Nicotine addiction is both deadly and costly: tobacco use is the most common form of preventable death in the United States and a conservative estimate of the cost to society is upwards of $150 billion. Nicotine, along with all drugs of addiction, is known to alter dopamine function. It has been established that dopamine encodes errors in reward prediction that guide learning and behavior. How the dopamine system responds to counterfactual information, or information about "what could have been," remains an open question. A recent human neuroimaging study found neural signals in the striatum consistent with computation of a "fictive error" in normal and nicotine-addicted subjects (cigarette smokers), but unlike normal subjects, this computation had no influence on smokers'behavior. Though the striatum is innervated by dopamine neurons, because the signal measured with functional magnetic resonance imaging (fMRI) is thought to reflect synaptic current, these striatal responses cannot be conclusively linked to dopamine. The goals of this proposal are threefold: (i) we will use non-invasive fMRI methods tailored the brainstem environment, where dopamine neurons are located, to investigate whether and how the dopamine system encodes counterfactual information, (ii) we will investigate whether working memory load is a possible mechanism by which counterfactual information computations do not influence nicotine addicts'behavior, and (iii) we aim to identify if increasing the saliency of counterfactual information enables nicotine addicts to incorporate counterfactual information into their decision-making behavior. The experiments outlined in this proposal constitute the first brainstem fMRI of the dopamine system in nicotine-addicted subjects and open the door for more detailed and also translational studies of brainstem responses to other drugs of addiction.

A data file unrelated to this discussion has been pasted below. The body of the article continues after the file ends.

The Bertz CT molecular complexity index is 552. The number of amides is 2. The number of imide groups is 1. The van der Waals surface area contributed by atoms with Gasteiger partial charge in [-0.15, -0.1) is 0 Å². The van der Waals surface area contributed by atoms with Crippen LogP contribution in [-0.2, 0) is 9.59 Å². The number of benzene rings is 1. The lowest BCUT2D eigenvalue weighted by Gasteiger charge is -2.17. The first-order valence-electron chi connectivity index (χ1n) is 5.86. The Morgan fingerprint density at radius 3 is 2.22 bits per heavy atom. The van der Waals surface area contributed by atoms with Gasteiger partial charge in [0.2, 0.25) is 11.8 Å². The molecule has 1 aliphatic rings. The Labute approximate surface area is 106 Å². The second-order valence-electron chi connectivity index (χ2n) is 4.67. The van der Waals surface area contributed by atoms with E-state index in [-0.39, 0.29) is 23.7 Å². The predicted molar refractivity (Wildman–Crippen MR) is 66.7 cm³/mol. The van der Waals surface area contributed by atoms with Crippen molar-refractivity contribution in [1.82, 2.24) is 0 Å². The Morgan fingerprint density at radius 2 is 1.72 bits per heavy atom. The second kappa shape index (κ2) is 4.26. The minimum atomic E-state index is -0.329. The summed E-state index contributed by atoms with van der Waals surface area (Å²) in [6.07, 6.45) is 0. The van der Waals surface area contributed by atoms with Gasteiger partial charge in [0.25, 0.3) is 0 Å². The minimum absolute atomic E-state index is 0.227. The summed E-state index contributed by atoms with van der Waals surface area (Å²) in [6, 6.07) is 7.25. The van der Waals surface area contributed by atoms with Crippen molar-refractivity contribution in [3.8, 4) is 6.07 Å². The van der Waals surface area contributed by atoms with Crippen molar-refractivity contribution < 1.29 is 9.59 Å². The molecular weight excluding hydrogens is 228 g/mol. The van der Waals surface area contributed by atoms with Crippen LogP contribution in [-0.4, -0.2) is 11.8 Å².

Approximately one-fourth of Americans smoke cigarettes despite being aware of the dire health risks associated with tobacco use. The experiments in this proposal test how the brain processes and uses counterfactual information, or information about what could have been. Determining how the addicted brain processes counterfactual information is an important step towards understanding and treating nicotine addiction.